There is growing scientific acceptance by the WHO and others that COVID-19 transmission is much more airborne than previously thought. Ventilation systems are key to the prevention of transmission of pollutants and recent research indicates that COVID-19, transmitted in aerosols from infected persons, is susceptible to control by ventilation.
Measuring the quantity of a virus in the air is problematic due to expense, the absence of any direct measuring methods and the reliability of the measurement. Carbon dioxide (CO2) which is accurately, easily and directly measured in real time, provides an excellent marker for exhaled air. Long used in Indoor Air Quality (IAQ) assessments, it is now becoming a mainstream measure for COVID safe ventilation.
CO2, the gas we humans exhale at a concentration of 35,000 to 50,000 parts per million (ppm), about 100 times higher than that found in fresh air, has been used for many years as a measure of ventilation systems efficiency. In buildings with no significant CO2 sources other than humans, CO2 levels reflect occupancy levels and the quantity of fresh air and mixing provided by the ventilation system.
Unlike its toxic sibling CO with an exposure standard of 30ppm, CO2 has a 5,000 ppm workplace exposure standard and fluctuations in poorly and well ventilated spaces can be measured well within this level.
The risk assessment mix must include frequency and duration of exposure and other factors such as recycling air filters, susceptible populations and the last line of defence - respiratory protection. Modelling including all these factors has been undertaken with algorithms designed to provide estimates of risk across a wide variety of workplace scenarios1.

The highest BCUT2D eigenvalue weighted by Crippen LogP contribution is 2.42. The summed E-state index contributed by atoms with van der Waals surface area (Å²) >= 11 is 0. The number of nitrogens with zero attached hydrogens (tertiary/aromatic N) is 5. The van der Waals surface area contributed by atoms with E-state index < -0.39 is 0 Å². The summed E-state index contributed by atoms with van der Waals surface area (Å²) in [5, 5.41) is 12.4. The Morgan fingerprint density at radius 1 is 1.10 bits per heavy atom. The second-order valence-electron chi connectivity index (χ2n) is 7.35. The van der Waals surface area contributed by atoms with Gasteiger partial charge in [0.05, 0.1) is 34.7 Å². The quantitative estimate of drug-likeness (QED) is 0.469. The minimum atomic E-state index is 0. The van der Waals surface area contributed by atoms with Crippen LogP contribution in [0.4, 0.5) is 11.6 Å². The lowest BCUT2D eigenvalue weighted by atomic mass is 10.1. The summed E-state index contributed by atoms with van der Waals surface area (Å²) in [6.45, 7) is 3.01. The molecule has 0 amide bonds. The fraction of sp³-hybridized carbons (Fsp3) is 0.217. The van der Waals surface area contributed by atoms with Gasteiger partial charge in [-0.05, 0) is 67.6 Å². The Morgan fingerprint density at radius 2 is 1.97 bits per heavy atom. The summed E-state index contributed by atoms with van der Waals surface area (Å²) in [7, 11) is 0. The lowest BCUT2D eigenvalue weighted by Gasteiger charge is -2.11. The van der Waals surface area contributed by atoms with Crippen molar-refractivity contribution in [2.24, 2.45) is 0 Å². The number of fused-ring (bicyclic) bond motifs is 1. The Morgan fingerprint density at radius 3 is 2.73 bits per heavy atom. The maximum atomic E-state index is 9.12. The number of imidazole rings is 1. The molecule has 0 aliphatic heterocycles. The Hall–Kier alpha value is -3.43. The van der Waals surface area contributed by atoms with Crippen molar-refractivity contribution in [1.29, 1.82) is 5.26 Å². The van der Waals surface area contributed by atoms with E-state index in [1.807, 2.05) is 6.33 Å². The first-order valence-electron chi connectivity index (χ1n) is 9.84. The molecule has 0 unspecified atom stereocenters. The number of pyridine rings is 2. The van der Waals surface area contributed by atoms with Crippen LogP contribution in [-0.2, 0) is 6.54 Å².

Given what we do know about COVID-19 we should take measures to ensure the risk of transmission through air is reduced as far as practicable. Transmission is more likely in poorly ventilated, small areas with high occupancy levels such as offices, lunch rooms and toilets, where aerosols can be generated during flushing.
Where these areas have no ventilation or are ventilated with a split system (which normally recirculates room air with minimal filtration) the risk of airborne transmission is increased. Respiratory Protective Equipment (RPE) will reduce airborne transmission. However, RPE, the lowest form of control in the regulatory hierarchy, cannot be worn while eating and probably won’t be worn in the shower or amenities block.
The regulatory control hierarchy applies for all occupational health risks. The hierarchy for managing COVID-19 could be:
Elimination: of workers from the common workplace (working from home or in shifts)
Substitution: of common group facilities to outdoor tea/coffee bars
Isolation: separation of workers from the same air and surfaces through physical distancing in different air spaces
Engineering: increase ventilation rates in buildings including reducing recirculation
Administration: provide information, instruction and training to workers e.g. COVID-19 facts
PPE: consider if it is practicable in your workplace to wear P1 or P2 masks (workers should be fit tested)
As a leading workplace consultancy for over 30 years, JTA is experienced at conducting indoor air quality testing. We know that indoor air quality could have serious implications for the comfort, health and productivity of your workforce. The airborne issues of COVID have now highlighted the importance of indoor air quality and ventilation in your workplace. We have fully qualified and experienced Indoor Environmental Professionals who’ll provide advice on the long term management of your indoor air quality. Read More
1 Exhaled CO2 as a COVID-19 Infection Risk Proxy for Different Indoor Environments and Activities, Zhe Peng and Jose L. Jimenez*, Cite This: Environ. Sci. Technol. Lett. 2021, 8, 392−397